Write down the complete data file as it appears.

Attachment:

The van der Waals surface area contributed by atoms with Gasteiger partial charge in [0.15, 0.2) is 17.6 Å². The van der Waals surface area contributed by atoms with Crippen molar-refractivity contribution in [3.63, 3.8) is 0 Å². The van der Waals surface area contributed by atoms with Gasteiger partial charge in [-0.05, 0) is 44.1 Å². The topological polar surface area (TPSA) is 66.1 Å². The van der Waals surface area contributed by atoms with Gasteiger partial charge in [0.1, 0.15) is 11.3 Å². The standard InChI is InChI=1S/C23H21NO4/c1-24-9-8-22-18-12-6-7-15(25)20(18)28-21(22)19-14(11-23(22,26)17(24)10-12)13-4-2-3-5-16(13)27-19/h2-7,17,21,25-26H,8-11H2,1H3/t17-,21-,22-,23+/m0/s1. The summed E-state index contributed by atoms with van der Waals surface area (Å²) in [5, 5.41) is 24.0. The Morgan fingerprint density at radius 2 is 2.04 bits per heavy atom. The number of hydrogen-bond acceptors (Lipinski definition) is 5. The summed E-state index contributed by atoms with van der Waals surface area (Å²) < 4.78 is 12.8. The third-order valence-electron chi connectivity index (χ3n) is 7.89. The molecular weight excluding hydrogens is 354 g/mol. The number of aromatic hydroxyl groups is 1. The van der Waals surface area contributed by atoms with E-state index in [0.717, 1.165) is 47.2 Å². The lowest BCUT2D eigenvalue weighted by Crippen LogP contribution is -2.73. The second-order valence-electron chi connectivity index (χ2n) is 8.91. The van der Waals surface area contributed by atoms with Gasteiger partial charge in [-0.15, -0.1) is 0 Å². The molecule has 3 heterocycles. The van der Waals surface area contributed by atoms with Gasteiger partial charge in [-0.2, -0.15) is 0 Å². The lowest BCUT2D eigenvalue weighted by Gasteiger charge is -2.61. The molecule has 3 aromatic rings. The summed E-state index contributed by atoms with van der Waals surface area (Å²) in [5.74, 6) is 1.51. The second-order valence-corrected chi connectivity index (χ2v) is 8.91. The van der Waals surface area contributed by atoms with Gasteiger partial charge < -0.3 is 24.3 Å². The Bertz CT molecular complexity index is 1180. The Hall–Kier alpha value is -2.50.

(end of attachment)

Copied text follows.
The van der Waals surface area contributed by atoms with Gasteiger partial charge in [0.15, 0.2) is 17.6 Å². The van der Waals surface area contributed by atoms with Crippen molar-refractivity contribution in [3.63, 3.8) is 0 Å². The van der Waals surface area contributed by atoms with Gasteiger partial charge in [-0.05, 0) is 44.1 Å². The topological polar surface area (TPSA) is 66.1 Å². The van der Waals surface area contributed by atoms with Gasteiger partial charge in [0.1, 0.15) is 11.3 Å². The standard InChI is InChI=1S/C23H21NO4/c1-24-9-8-22-18-12-6-7-15(25)20(18)28-21(22)19-14(11-23(22,26)17(24)10-12)13-4-2-3-5-16(13)27-19/h2-7,17,21,25-26H,8-11H2,1H3/t17-,21-,22-,23+/m0/s1. The summed E-state index contributed by atoms with van der Waals surface area (Å²) in [5, 5.41) is 24.0. The Morgan fingerprint density at radius 2 is 2.04 bits per heavy atom. The number of hydrogen-bond acceptors (Lipinski definition) is 5. The summed E-state index contributed by atoms with van der Waals surface area (Å²) < 4.78 is 12.8. The third-order valence-electron chi connectivity index (χ3n) is 7.89. The molecular weight excluding hydrogens is 354 g/mol. The number of aromatic hydroxyl groups is 1. The van der Waals surface area contributed by atoms with E-state index in [0.717, 1.165) is 47.2 Å². The lowest BCUT2D eigenvalue weighted by Crippen LogP contribution is -2.73. The second-order valence-electron chi connectivity index (χ2n) is 8.91. The van der Waals surface area contributed by atoms with Gasteiger partial charge in [-0.15, -0.1) is 0 Å². The molecule has 3 heterocycles. The van der Waals surface area contributed by atoms with Gasteiger partial charge in [-0.2, -0.15) is 0 Å². The lowest BCUT2D eigenvalue weighted by Gasteiger charge is -2.61. The molecule has 3 aromatic rings. The summed E-state index contributed by atoms with van der Waals surface area (Å²) in [5.74, 6) is 1.51. The second-order valence-corrected chi connectivity index (χ2v) is 8.91. The van der Waals surface area contributed by atoms with Gasteiger partial charge < -0.3 is 24.3 Å². The Bertz CT molecular complexity index is 1180. The Hall–Kier alpha value is -2.50.